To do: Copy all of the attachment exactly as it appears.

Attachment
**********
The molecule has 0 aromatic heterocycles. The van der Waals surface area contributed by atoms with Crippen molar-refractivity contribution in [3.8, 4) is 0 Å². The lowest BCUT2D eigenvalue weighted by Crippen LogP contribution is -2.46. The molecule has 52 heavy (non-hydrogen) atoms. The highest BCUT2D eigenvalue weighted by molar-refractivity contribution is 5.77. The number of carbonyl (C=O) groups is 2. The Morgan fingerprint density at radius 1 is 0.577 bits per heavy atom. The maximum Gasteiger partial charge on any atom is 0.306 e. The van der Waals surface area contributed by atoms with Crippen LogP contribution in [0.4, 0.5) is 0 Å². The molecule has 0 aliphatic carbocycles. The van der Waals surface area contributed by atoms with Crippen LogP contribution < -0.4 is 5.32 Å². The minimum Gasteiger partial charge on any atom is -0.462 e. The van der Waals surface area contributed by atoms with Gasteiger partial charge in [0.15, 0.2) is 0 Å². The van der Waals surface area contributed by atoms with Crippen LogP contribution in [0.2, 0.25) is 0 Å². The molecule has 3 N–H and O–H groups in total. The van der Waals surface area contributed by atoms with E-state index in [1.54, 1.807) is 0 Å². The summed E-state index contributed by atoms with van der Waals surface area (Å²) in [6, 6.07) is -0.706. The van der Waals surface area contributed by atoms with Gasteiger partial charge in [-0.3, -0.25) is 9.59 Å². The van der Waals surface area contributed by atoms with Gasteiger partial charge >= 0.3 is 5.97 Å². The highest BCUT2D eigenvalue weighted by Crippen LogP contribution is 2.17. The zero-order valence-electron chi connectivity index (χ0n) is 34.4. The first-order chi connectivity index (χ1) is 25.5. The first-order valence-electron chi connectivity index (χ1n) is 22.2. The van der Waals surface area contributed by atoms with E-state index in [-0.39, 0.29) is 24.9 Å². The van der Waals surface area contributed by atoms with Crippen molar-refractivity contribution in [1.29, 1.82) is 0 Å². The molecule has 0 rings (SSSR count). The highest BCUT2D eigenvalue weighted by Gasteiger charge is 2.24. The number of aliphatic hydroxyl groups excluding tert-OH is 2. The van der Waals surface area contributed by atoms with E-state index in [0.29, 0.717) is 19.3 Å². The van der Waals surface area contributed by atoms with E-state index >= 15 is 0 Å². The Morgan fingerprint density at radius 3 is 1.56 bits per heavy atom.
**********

The molecule has 0 aromatic heterocycles. The van der Waals surface area contributed by atoms with Crippen molar-refractivity contribution in [3.8, 4) is 0 Å². The lowest BCUT2D eigenvalue weighted by Crippen LogP contribution is -2.46. The molecule has 52 heavy (non-hydrogen) atoms. The highest BCUT2D eigenvalue weighted by molar-refractivity contribution is 5.77. The number of carbonyl (C=O) groups is 2. The Morgan fingerprint density at radius 1 is 0.577 bits per heavy atom. The maximum Gasteiger partial charge on any atom is 0.306 e. The van der Waals surface area contributed by atoms with Crippen LogP contribution in [0.4, 0.5) is 0 Å². The molecule has 0 aliphatic carbocycles. The van der Waals surface area contributed by atoms with Crippen LogP contribution < -0.4 is 5.32 Å². The minimum Gasteiger partial charge on any atom is -0.462 e. The van der Waals surface area contributed by atoms with Gasteiger partial charge in [0.15, 0.2) is 0 Å². The van der Waals surface area contributed by atoms with Crippen LogP contribution in [0.2, 0.25) is 0 Å². The molecule has 3 N–H and O–H groups in total. The van der Waals surface area contributed by atoms with E-state index in [1.54, 1.807) is 0 Å². The summed E-state index contributed by atoms with van der Waals surface area (Å²) in [6, 6.07) is -0.706. The van der Waals surface area contributed by atoms with Gasteiger partial charge in [-0.3, -0.25) is 9.59 Å². The van der Waals surface area contributed by atoms with Gasteiger partial charge >= 0.3 is 5.97 Å². The highest BCUT2D eigenvalue weighted by Crippen LogP contribution is 2.17. The zero-order valence-electron chi connectivity index (χ0n) is 34.4. The first-order chi connectivity index (χ1) is 25.5. The first-order valence-electron chi connectivity index (χ1n) is 22.2. The van der Waals surface area contributed by atoms with E-state index in [-0.39, 0.29) is 24.9 Å². The van der Waals surface area contributed by atoms with Crippen molar-refractivity contribution in [1.29, 1.82) is 0 Å². The molecule has 0 rings (SSSR count). The highest BCUT2D eigenvalue weighted by Gasteiger charge is 2.24. The number of aliphatic hydroxyl groups excluding tert-OH is 2. The van der Waals surface area contributed by atoms with E-state index in [0.29, 0.717) is 19.3 Å². The van der Waals surface area contributed by atoms with E-state index >= 15 is 0 Å². The Morgan fingerprint density at radius 3 is 1.56 bits per heavy atom.